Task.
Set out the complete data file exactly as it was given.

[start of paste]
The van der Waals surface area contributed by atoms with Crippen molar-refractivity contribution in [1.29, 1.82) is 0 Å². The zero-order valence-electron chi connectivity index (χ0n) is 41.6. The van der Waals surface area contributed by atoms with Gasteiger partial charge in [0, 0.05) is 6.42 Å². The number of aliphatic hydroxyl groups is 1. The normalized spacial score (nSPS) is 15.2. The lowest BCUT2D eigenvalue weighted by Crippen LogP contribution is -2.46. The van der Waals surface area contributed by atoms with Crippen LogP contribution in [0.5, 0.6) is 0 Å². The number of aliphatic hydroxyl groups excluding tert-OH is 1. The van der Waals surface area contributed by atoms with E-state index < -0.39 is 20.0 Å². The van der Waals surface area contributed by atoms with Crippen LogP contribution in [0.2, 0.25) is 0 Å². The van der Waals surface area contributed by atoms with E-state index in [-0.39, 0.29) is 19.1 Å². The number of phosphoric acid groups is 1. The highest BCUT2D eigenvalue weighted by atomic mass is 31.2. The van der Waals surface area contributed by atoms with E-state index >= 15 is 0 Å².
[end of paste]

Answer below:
The van der Waals surface area contributed by atoms with Crippen molar-refractivity contribution in [1.29, 1.82) is 0 Å². The zero-order valence-electron chi connectivity index (χ0n) is 41.6. The van der Waals surface area contributed by atoms with Gasteiger partial charge in [0, 0.05) is 6.42 Å². The number of aliphatic hydroxyl groups is 1. The normalized spacial score (nSPS) is 15.2. The lowest BCUT2D eigenvalue weighted by Crippen LogP contribution is -2.46. The van der Waals surface area contributed by atoms with Crippen LogP contribution in [0.5, 0.6) is 0 Å². The number of aliphatic hydroxyl groups excluding tert-OH is 1. The van der Waals surface area contributed by atoms with E-state index < -0.39 is 20.0 Å². The van der Waals surface area contributed by atoms with Crippen LogP contribution in [0.2, 0.25) is 0 Å². The van der Waals surface area contributed by atoms with E-state index in [-0.39, 0.29) is 19.1 Å². The number of phosphoric acid groups is 1. The highest BCUT2D eigenvalue weighted by atomic mass is 31.2. The van der Waals surface area contributed by atoms with E-state index >= 15 is 0 Å².